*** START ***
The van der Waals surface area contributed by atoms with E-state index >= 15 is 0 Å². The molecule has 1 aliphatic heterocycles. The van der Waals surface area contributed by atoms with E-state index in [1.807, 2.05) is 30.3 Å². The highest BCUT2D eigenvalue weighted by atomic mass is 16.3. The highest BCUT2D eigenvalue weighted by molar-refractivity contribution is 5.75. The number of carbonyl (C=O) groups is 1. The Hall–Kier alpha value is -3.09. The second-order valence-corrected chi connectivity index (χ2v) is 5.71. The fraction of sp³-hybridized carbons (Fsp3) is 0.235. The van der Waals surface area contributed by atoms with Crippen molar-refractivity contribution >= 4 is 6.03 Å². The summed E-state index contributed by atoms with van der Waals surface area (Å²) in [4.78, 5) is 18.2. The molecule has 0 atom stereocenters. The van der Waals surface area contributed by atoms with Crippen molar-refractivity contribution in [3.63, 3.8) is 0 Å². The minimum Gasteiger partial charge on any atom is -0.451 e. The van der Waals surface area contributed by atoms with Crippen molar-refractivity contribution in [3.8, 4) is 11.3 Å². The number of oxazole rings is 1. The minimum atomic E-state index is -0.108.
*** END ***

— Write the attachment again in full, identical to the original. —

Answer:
The van der Waals surface area contributed by atoms with E-state index >= 15 is 0 Å². The molecule has 1 aliphatic heterocycles. The van der Waals surface area contributed by atoms with E-state index in [1.807, 2.05) is 30.3 Å². The highest BCUT2D eigenvalue weighted by atomic mass is 16.3. The highest BCUT2D eigenvalue weighted by molar-refractivity contribution is 5.75. The number of carbonyl (C=O) groups is 1. The Hall–Kier alpha value is -3.09. The second-order valence-corrected chi connectivity index (χ2v) is 5.71. The fraction of sp³-hybridized carbons (Fsp3) is 0.235. The van der Waals surface area contributed by atoms with Crippen molar-refractivity contribution >= 4 is 6.03 Å². The summed E-state index contributed by atoms with van der Waals surface area (Å²) in [4.78, 5) is 18.2. The molecule has 0 atom stereocenters. The van der Waals surface area contributed by atoms with Crippen molar-refractivity contribution in [3.63, 3.8) is 0 Å². The minimum Gasteiger partial charge on any atom is -0.451 e. The van der Waals surface area contributed by atoms with Crippen molar-refractivity contribution in [3.8, 4) is 11.3 Å². The number of oxazole rings is 1. The minimum atomic E-state index is -0.108.